-          Ralph Raico, describing America after the Revolutionary War

It didn’t last long, but it was true for a time.

Our Constitution was made only for a moral and religious people. It is wholly inadequate to the government of any other.

-          John Adams

No, this isn’t a  post about the excellence of the US Constitution, as I side much more with Lysander Spooner on this:

But whether the Constitution really be one thing, or another, this much is certain - that it has either authorized such a government as we have had, or has been powerless to prevent it. In either case it is unfit to exist.

In fact, a moral and religious people require little of what the US Constitution, or any constitution, has to offer.  A moral and religious people would live in accord with the natural law – and, for those Christians who don’t like those words, the Ten Commandments.  In those commandments, one finds enough governance to keep the peace, enjoy property, and respect life.

So, what is this post about? It's a look at the post-liberal West.  World War One certainly was the suicide of the West, as described by Jacques Barzun. Whatever classical liberalism that existed prior to the war was murdered in the war.  For the balance of the twentieth century, the West has been living on the fumes of that previous order.

Aleksandr Solzhenitsyn describes why, in his 1983 Templeton Address:

…if I were called upon to identify briefly the principal trait of the entire 20th century, here too, I would be unable to find anything more precise and pithy than to repeat once again: “Men have forgotten God.” The failings of human consciousness, deprived of its divine dimension, have been a determining factor in all the major crimes of this century.

Somewhere between the reaction to September 11 and the reaction to covid, the last remaining fumes of classical liberalism all disappeared.  We now speak openly of a post-liberal time.  At the same time, we speak openly of a meaning crisis.  The roots of both are the same; the solution to both is the same.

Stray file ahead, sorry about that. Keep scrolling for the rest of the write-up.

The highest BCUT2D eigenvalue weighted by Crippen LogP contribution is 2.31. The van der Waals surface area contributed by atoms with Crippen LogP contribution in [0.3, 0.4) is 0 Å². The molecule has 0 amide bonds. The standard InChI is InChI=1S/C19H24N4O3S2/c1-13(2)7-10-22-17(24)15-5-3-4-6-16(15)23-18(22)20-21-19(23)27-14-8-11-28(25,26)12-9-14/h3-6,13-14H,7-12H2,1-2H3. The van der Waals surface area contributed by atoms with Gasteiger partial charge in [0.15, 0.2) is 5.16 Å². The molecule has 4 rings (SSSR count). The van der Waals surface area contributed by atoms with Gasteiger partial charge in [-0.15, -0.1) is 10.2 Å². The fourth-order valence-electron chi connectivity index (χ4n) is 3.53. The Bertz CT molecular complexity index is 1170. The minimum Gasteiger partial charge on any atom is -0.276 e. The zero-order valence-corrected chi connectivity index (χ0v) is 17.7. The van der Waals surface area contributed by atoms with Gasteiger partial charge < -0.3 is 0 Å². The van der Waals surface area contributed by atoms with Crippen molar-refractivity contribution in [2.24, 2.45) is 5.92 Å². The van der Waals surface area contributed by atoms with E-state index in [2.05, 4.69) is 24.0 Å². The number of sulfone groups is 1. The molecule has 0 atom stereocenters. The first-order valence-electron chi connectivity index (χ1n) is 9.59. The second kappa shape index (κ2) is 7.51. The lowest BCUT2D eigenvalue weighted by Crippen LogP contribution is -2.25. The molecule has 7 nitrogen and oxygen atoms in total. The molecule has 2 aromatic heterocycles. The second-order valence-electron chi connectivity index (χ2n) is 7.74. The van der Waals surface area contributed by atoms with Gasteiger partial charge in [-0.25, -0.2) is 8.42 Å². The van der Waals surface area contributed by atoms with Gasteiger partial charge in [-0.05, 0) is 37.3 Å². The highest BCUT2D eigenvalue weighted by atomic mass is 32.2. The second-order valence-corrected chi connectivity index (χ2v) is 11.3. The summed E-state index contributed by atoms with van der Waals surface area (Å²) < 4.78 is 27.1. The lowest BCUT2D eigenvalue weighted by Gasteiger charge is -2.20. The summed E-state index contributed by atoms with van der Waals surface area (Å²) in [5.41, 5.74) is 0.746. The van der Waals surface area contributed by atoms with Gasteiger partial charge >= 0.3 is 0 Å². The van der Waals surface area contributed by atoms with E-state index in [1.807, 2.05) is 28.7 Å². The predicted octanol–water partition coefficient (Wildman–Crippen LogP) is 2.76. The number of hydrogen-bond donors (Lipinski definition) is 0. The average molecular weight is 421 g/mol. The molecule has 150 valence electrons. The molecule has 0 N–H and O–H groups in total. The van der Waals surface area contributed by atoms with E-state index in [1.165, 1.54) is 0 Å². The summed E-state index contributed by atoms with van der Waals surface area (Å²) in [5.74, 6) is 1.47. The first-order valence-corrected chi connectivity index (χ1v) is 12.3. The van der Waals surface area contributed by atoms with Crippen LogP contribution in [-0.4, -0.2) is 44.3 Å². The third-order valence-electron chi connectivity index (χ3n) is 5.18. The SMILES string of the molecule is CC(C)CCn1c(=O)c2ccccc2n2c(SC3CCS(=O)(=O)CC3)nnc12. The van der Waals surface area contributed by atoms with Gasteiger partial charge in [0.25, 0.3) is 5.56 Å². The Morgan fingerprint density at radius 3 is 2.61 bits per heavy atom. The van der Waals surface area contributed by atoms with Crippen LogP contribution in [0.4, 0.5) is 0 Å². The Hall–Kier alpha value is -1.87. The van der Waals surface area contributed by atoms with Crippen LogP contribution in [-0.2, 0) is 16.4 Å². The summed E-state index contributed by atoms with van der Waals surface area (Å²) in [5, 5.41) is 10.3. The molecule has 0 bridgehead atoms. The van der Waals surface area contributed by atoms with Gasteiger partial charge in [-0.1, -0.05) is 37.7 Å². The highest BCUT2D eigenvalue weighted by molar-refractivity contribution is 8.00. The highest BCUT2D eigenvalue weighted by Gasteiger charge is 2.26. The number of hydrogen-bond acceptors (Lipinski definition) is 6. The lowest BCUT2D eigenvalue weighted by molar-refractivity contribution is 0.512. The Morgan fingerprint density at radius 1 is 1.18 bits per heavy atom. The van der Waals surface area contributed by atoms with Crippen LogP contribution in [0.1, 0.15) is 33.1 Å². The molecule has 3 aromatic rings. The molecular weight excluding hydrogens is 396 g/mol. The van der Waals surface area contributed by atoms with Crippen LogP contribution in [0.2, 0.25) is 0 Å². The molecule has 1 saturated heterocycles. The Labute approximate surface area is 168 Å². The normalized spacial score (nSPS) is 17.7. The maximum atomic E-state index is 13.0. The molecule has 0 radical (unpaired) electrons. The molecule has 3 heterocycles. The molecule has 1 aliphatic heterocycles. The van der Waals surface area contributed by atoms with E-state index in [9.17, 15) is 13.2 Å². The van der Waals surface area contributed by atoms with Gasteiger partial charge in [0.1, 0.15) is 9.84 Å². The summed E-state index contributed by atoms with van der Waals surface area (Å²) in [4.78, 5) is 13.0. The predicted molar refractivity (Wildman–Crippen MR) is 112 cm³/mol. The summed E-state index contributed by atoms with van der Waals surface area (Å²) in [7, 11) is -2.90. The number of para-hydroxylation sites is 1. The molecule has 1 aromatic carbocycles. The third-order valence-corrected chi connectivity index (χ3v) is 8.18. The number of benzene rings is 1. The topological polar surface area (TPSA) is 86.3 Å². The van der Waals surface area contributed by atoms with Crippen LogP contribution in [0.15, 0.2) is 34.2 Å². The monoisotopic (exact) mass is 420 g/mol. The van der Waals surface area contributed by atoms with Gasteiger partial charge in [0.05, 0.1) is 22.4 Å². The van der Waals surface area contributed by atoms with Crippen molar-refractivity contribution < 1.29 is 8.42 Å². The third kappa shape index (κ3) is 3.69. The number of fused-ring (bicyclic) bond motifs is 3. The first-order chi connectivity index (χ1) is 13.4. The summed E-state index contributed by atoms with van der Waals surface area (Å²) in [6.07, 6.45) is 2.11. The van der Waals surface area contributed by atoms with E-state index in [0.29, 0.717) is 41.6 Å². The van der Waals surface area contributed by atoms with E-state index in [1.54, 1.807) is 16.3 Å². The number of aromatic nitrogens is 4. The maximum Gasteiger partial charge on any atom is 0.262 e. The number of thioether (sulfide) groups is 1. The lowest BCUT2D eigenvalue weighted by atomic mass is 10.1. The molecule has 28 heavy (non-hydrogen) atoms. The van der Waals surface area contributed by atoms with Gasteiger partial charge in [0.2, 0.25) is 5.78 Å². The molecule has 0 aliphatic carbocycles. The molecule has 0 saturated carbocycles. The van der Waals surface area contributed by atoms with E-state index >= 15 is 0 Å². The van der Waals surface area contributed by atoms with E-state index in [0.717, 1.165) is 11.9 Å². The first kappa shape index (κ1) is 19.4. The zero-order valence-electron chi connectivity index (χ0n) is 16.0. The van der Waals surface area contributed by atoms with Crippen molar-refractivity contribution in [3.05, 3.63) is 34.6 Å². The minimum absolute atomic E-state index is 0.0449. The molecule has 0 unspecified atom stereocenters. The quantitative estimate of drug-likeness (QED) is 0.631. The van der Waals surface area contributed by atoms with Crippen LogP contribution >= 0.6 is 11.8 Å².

Jonathan Leeman has written A New Christian Authoritarianism?  In this, he challenges the notions of those like Doug Wilson and others – those he labels as ““general-equity theonomist,” “Christian nationalist” “magisterial Protestant,” “Roman Catholic integralist,” or, in legal circles, “common good constitutionalist….””

Such as these point to the failure of liberalism – something many people are now speaking to, in what is certainly a post-liberal time.  Leeman summarizes this view as follows:

The middle ground of classical liberalism’s restrained approach to governmental power has proven inadequate for maintaining a moral, religious, and just society. The liberal DNA of the American Experiment, following secular Jeffersonian and Madisonian trajectories, has betrayed us.

And in this summary – setting aside if it is an accurate portrayal of those about whom Leeman is writing – one can see the flaw in the entire issue, the flaw for any who view that the failure (or solution) is primarily to be found in classical liberalism. 

Certainly, classical liberalism offered a door through which such a failure could walk; it has no means by which to defend this door.  Classical liberalism wasn’t designed to guard this door – and it was the guards of this door that allowed for the failure of the promise of classical liberalism.

Saturday, May 6, 2023

The Institutions Have All Failed Us